Posted by cynthia on March 20, 2018 in Parenting Effective Discipline
By Mom of 7 and 9 year olds
My daughter, Beth, is 9 and very strong-willed which can lead to intense emotional outbursts. I tend to try and take away her hurt feelings. I’m going through a divorce and my Child’s Advocate has advised me to stop doing this because it isn’t helping my daughter.
She recommended Cynthia Klein for parenting support.
A key skill Cynthia is teaching me is how to not rescue my daughter and instead listen to her upset, so she can get through it, know she can handle hard feelings, and think better afterwards.
I had a great opportunity to practice this new skill with my daughter on the phone while at her dad’s house. Beth called me very upset because she tried out for the school play and only received a small, non-speaking part.
As my daughter cried, rather than trying to make her feel better, which is the communication block of placating, I responded with empathetic phrases.
Here are examples of what I said. “It must be really hard when your friend gets a big part and you only get a small part.” “You wanted a big part and you only got a small part.” “You practiced so hard and you are disappointed that you didn’t get a big part.”
After a while of continuing to express herself in response to my empathetic phrases, Beth started cheering herself up by seeing the good of being in the play even with a small part. It was amazing. Beth acknowledged that she was an understudy and that another good friend got the same small part as she did. She was also excited about making the sets. The next day she was happy about being in the play.
In the past I would have tried to cheer her up with statements like, “”Even a small part will be fun”. “Maybe you’ll get a bigger part next time”. “You should be happy for your friend”.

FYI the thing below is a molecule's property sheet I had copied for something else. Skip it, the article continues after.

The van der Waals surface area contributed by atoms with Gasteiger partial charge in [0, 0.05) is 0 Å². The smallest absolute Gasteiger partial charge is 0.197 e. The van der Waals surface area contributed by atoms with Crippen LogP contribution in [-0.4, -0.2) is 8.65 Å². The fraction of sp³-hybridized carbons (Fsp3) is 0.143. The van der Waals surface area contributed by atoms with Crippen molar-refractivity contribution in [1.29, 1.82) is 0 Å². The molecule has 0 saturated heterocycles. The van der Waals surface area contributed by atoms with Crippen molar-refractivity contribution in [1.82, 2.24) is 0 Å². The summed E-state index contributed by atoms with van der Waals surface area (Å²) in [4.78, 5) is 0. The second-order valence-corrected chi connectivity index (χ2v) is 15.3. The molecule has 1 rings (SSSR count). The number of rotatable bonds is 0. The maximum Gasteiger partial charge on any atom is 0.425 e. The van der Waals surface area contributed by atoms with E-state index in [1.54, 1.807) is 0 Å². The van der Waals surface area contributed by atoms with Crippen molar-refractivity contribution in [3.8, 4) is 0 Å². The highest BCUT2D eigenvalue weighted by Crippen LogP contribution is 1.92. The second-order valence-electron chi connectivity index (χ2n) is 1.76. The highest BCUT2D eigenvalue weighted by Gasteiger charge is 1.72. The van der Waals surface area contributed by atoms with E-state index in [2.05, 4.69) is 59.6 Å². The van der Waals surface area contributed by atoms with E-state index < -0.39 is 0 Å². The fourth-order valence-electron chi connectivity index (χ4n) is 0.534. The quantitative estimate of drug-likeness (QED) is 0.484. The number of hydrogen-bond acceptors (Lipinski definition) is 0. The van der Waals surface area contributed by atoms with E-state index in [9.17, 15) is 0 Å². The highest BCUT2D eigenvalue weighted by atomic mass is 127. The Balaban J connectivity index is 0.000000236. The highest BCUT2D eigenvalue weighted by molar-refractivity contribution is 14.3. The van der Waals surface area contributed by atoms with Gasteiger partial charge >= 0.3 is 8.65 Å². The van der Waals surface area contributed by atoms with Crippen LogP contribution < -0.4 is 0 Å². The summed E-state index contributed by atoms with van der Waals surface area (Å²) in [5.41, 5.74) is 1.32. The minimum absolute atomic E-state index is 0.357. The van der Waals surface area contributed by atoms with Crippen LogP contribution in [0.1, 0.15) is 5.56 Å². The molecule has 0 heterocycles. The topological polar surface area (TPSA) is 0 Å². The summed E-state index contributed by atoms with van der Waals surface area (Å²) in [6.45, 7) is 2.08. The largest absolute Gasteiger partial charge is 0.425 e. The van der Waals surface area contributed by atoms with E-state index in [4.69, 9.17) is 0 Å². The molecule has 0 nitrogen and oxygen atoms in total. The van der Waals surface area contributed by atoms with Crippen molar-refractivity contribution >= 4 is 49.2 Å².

These attempts at making her feel better only made her mad at me. Cynthia has taught me that placating gives my daughter the underlying hurtful message that she doesn’t have the right to her feelings and that she can’t handle discomfort. This is why she would get so angry at me and I wasn’t helping her deal with her life. I was instead teaching her that she wasn’t capable.
I was thrilled to see how I could change my response to her upset and make such a big difference in how she responded to me and felt about herself. Thank you so much Cynthia.
Learn quickly by taking a class with Cynthia. Go to her website for class listing: www.bridges2understanding.com
2018 Cynthia Klein, Bridges 2 Understanding, has been a Certified Parenting Educator since 1994. She works with parents and organizations who want more cooperation, mutual respect and understanding between adults and children. Cynthia presents her expertise through speaking, private parenting coaching sessions, and her book, Ally Parenting: A Non-Adversarial Approach to Transform Conflict Into Cooperation. She works with parents of 5 – 25 year-old children.
To learn how Cynthia can help you solve your specific challenges, contact Cynthia at www.bridges2understanding.com, firstname.lastname@example.org, or 650. 679.8138 to have a complementary 45-minute discovery session. Why keep suffering? It’s time to change!